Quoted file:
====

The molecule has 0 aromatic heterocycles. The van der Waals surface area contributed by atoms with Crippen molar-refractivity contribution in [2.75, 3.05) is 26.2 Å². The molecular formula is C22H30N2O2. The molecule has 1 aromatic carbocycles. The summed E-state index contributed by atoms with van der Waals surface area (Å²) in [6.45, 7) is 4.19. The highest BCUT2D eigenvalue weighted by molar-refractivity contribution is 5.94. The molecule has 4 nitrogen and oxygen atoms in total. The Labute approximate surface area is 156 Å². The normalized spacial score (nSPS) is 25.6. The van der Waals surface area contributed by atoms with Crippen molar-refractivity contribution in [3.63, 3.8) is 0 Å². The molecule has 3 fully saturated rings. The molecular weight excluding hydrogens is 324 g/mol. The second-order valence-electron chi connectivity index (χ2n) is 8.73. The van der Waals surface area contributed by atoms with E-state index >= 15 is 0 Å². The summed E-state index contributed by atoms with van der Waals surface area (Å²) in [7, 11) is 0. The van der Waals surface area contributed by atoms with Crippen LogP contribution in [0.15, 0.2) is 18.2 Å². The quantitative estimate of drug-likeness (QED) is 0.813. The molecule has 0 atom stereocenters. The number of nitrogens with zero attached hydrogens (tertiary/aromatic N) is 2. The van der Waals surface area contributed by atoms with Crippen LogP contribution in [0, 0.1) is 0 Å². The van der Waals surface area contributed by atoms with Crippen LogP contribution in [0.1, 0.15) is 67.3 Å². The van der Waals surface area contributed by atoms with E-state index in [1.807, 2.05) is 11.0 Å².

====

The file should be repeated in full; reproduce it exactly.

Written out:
The molecule has 0 aromatic heterocycles. The van der Waals surface area contributed by atoms with Crippen molar-refractivity contribution in [2.75, 3.05) is 26.2 Å². The molecular formula is C22H30N2O2. The molecule has 1 aromatic carbocycles. The summed E-state index contributed by atoms with van der Waals surface area (Å²) in [6.45, 7) is 4.19. The highest BCUT2D eigenvalue weighted by molar-refractivity contribution is 5.94. The molecule has 4 nitrogen and oxygen atoms in total. The Labute approximate surface area is 156 Å². The normalized spacial score (nSPS) is 25.6. The van der Waals surface area contributed by atoms with Crippen molar-refractivity contribution in [3.63, 3.8) is 0 Å². The molecule has 3 fully saturated rings. The molecular weight excluding hydrogens is 324 g/mol. The second-order valence-electron chi connectivity index (χ2n) is 8.73. The van der Waals surface area contributed by atoms with E-state index >= 15 is 0 Å². The summed E-state index contributed by atoms with van der Waals surface area (Å²) in [7, 11) is 0. The van der Waals surface area contributed by atoms with Crippen LogP contribution in [0.15, 0.2) is 18.2 Å². The quantitative estimate of drug-likeness (QED) is 0.813. The molecule has 0 atom stereocenters. The number of nitrogens with zero attached hydrogens (tertiary/aromatic N) is 2. The van der Waals surface area contributed by atoms with Crippen LogP contribution in [0, 0.1) is 0 Å². The van der Waals surface area contributed by atoms with Crippen LogP contribution in [0.1, 0.15) is 67.3 Å². The van der Waals surface area contributed by atoms with E-state index in [1.807, 2.05) is 11.0 Å².